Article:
It’s no secret that the US workforce is burning out. Healthcare workers, teachers, and even those working from home have reported higher levels of stress, lack of job satisfaction and exhaustion over the past year. In the workplace we now experience jobs that include high demands and low resources. As a result, this increased stress and exhaustion leaves workers vulnerable to burnout. But, what does burnout actually mean? And how does it differ from exhaustion or stress?
Burnout is defined as, “[…] a psychological syndrome emerging as a prolonged response to chronic interpersonal stressors on the job.” Exhaustion, cynicism, and even anxiety and depression caused by burnout are responses to the stressful work environments ever present. Consequently, living in a state of continuous stress has negative effects on your mental health. As a result, exhaustion and excessive stress from your job are the catalysts to burnout.
According to the World Health Organization, burnout is not a medical diagnosis, it is an occupational phenomenon. Burnout goes further than just simply being exhausted from the workload. Christina Maslach, PhD describes burnout being a result of 6 components. Research shows that intense workload, lack of control, mismatch of reward, workplace community, fairness, and how important the work is to you are the areas that put us at risk for burnout.
So how do we prevent burnout and what do we do to address it?
The problem with identifying burnout is that it can be easy to ignore. Practicing mindfulness is one of the keys to first being able to recognize that you may be experiencing burnout. Being able to identify when your energy source is adrenaline rather than genuine can be one of the determining factors in identifying burnout.
Be Aware of Overcommitting
In the workplace, we all know how easy it is to overcommit. The more we are mindful of how we are feeling, the more we increase our awareness of when we are accepting too much. Setting boundaries is necessary in order to look out for yourself and prevent burnout.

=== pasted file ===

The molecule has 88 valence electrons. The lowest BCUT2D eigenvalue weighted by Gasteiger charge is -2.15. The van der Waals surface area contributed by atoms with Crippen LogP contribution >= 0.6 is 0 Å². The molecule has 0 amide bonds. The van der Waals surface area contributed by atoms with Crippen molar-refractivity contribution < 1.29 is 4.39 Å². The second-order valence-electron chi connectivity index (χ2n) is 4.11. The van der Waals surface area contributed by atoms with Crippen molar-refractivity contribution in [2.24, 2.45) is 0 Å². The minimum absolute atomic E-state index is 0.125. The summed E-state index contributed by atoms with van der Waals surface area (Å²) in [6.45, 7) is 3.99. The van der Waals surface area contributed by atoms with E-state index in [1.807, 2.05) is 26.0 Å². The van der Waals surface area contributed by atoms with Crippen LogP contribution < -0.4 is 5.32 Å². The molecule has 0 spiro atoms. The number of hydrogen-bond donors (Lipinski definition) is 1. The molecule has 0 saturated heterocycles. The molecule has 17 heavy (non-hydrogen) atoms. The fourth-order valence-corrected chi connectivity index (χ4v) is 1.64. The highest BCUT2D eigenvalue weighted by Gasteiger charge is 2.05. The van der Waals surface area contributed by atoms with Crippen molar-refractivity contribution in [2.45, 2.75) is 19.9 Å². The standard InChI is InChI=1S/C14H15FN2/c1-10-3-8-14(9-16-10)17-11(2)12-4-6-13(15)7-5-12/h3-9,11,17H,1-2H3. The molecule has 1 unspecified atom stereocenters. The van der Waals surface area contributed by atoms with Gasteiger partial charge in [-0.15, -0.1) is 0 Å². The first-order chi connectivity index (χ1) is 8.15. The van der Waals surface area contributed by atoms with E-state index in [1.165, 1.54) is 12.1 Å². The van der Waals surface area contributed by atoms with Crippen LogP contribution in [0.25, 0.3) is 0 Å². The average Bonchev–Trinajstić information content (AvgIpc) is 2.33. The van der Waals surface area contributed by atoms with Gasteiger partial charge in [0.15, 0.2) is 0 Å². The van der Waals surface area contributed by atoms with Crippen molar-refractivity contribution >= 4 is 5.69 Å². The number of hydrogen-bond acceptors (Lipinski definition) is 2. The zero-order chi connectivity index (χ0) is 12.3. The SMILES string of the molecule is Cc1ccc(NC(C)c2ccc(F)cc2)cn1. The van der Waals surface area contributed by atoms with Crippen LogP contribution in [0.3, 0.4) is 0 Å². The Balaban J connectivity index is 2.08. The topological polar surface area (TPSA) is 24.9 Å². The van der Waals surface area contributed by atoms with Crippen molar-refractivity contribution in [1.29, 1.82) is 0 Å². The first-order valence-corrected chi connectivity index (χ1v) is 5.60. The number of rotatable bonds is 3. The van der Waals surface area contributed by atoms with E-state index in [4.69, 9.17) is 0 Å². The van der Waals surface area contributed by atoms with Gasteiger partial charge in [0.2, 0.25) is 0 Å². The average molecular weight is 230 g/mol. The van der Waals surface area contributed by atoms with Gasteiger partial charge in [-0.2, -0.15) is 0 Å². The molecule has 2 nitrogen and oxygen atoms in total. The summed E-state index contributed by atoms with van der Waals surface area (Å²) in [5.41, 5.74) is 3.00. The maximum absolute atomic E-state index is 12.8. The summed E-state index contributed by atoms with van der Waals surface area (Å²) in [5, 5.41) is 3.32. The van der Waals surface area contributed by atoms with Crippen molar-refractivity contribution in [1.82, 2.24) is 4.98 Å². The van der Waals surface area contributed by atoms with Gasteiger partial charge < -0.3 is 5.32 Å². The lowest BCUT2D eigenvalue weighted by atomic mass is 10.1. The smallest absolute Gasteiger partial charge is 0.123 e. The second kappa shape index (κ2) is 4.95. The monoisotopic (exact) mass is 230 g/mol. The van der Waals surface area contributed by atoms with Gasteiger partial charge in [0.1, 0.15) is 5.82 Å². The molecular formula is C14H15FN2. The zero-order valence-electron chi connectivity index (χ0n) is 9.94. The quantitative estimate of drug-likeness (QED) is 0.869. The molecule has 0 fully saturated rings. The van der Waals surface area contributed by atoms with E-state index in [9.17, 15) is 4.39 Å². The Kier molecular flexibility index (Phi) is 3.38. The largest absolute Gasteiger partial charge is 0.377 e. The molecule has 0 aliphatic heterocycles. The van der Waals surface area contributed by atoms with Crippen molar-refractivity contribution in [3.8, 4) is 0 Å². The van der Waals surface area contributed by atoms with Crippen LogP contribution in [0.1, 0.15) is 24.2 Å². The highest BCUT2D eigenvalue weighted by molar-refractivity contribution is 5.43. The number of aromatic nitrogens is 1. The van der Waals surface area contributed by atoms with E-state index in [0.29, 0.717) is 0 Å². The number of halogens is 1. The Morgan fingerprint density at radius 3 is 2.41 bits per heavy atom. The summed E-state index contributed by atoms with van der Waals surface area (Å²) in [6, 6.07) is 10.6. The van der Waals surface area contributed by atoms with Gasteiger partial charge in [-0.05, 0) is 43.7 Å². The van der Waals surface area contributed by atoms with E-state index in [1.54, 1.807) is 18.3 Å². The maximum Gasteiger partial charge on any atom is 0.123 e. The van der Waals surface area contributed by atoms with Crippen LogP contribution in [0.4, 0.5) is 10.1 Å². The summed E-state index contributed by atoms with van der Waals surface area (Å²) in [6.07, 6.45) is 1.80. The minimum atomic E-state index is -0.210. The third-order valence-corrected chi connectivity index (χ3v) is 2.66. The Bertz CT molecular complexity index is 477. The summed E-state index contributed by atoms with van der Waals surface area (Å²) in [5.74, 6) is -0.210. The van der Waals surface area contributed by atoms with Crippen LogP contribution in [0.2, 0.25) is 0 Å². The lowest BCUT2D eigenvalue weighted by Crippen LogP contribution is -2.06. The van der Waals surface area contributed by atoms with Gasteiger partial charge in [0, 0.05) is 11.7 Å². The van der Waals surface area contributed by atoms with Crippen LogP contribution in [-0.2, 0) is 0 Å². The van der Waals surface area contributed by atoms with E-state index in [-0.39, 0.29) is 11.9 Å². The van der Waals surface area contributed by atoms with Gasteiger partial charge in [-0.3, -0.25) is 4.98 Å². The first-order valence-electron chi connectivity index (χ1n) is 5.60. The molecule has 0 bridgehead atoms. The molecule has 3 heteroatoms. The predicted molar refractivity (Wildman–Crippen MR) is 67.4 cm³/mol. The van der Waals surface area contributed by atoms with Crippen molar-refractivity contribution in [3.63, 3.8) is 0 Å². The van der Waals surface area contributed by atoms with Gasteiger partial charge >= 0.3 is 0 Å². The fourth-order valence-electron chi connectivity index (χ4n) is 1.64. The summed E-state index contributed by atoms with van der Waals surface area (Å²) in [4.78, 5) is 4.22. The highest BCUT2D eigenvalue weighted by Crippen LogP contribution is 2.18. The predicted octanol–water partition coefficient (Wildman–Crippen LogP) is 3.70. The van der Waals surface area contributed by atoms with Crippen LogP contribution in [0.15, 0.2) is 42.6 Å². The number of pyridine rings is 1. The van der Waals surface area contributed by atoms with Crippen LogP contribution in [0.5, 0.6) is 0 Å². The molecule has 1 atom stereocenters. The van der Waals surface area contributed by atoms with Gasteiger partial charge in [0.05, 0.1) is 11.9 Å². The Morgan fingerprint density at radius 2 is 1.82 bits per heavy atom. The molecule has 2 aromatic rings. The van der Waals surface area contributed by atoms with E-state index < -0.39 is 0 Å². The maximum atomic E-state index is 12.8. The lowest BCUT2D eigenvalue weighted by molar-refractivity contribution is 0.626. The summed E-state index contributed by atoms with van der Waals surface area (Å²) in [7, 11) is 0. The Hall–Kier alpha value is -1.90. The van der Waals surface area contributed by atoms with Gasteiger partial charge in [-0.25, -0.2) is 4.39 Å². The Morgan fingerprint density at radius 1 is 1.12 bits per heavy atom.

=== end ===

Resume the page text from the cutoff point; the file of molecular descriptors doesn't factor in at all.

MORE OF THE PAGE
Many companies offer wellness programs in the effort to provide their employees with tangible coping skills. However, this does not address the stress of the job itself. If company-wide yoga sessions or happy hours are not doing the trick for you, challenge yourself to find the activities that fuel you. Taking a walk or scheduling reading time on your lunch break can help you decompress on those stressful days.
Burnout is a lot more than just feeling overwhelmed at work or tired from a busy week. Burnout is the combination of the stress that comes from an intense workload, lack of control, mismatch of reward, unfit workplace community, lack of fairness and misplaced values. If burnout is not addressed, not only can it affect your work ethic, it can also bring feelings of inadequacy and failure. Creating a lasting change is not easy but being mindful of our limits and incorporating coping skills one day at a time will make a difference.
Gilihan, S. J. (n.d.). 6 ways to ease yourself back into work after burnout. Psychology Today. https://www.psychologytoday.com/us/blog/think-act-be/202207/6-ways-ease-yourself-back-work-after-burnout
Maslach, C., & Leiter, M. P. (2016). Understanding the burnout experience: recent research and its implications for psychiatry. World psychiatry : official journal of the World Psychiatric Association (WPA), 15(2), 103–111. https://doi.org/10.1002/wps.20311
American Psychological Association. (n.d.). Speaking of psychology: Why we’re burned out and what to do about it, with Christina Maslach, Phd. American Psychological Association. from https://www.apa.org/news/podcasts/speaking-of-psychology/burnout
Rudairo Segbeaya is a Behavior Therapist and Pacific CBT’s Office Manager. Rudairo received her Master’s degree in Special Education with an emphasis in Applied Behavior Analysis from Arizona State University.